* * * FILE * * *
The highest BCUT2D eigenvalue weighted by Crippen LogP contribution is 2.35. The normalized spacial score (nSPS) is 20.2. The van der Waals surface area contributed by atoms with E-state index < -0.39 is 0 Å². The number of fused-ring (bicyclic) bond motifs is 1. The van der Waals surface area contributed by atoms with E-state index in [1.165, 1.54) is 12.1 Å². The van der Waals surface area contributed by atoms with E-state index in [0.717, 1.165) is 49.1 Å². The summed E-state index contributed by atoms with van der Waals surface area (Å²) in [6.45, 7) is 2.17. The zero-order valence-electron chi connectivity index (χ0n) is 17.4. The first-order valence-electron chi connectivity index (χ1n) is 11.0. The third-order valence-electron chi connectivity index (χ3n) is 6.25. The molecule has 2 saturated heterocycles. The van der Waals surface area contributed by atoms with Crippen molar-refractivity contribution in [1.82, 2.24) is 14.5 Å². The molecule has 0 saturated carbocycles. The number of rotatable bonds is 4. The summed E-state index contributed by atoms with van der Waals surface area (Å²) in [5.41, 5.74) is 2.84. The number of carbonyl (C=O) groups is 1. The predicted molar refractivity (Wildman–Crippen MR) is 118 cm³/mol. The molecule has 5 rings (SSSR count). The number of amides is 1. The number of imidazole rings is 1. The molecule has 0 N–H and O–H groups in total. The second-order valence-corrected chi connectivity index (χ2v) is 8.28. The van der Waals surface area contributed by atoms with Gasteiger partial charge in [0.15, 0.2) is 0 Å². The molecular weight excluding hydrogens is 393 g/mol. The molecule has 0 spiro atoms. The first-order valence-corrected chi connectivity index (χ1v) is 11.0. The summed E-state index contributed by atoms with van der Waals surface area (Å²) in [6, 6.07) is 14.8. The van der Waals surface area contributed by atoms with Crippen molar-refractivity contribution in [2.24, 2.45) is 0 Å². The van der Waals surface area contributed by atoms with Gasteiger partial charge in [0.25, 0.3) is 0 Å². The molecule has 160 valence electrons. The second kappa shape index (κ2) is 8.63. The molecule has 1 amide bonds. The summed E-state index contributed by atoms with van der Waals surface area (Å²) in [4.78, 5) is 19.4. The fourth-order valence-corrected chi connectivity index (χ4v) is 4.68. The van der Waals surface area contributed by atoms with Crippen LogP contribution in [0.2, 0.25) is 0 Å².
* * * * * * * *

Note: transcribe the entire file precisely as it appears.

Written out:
The highest BCUT2D eigenvalue weighted by Crippen LogP contribution is 2.35. The normalized spacial score (nSPS) is 20.2. The van der Waals surface area contributed by atoms with E-state index < -0.39 is 0 Å². The number of fused-ring (bicyclic) bond motifs is 1. The van der Waals surface area contributed by atoms with E-state index in [1.165, 1.54) is 12.1 Å². The van der Waals surface area contributed by atoms with E-state index in [0.717, 1.165) is 49.1 Å². The summed E-state index contributed by atoms with van der Waals surface area (Å²) in [6.45, 7) is 2.17. The zero-order valence-electron chi connectivity index (χ0n) is 17.4. The first-order valence-electron chi connectivity index (χ1n) is 11.0. The third-order valence-electron chi connectivity index (χ3n) is 6.25. The molecule has 2 saturated heterocycles. The van der Waals surface area contributed by atoms with Crippen molar-refractivity contribution in [1.82, 2.24) is 14.5 Å². The molecule has 0 saturated carbocycles. The number of rotatable bonds is 4. The summed E-state index contributed by atoms with van der Waals surface area (Å²) in [5.41, 5.74) is 2.84. The number of carbonyl (C=O) groups is 1. The predicted molar refractivity (Wildman–Crippen MR) is 118 cm³/mol. The molecule has 5 rings (SSSR count). The number of amides is 1. The number of imidazole rings is 1. The molecule has 0 N–H and O–H groups in total. The second-order valence-corrected chi connectivity index (χ2v) is 8.28. The van der Waals surface area contributed by atoms with Gasteiger partial charge in [0.15, 0.2) is 0 Å². The molecular weight excluding hydrogens is 393 g/mol. The molecule has 0 spiro atoms. The first-order valence-corrected chi connectivity index (χ1v) is 11.0. The summed E-state index contributed by atoms with van der Waals surface area (Å²) in [6, 6.07) is 14.8. The van der Waals surface area contributed by atoms with Crippen molar-refractivity contribution in [2.24, 2.45) is 0 Å². The van der Waals surface area contributed by atoms with Gasteiger partial charge in [0.25, 0.3) is 0 Å². The molecule has 160 valence electrons. The second kappa shape index (κ2) is 8.63. The molecule has 1 amide bonds. The summed E-state index contributed by atoms with van der Waals surface area (Å²) in [4.78, 5) is 19.4. The fourth-order valence-corrected chi connectivity index (χ4v) is 4.68. The van der Waals surface area contributed by atoms with Crippen LogP contribution in [0.2, 0.25) is 0 Å².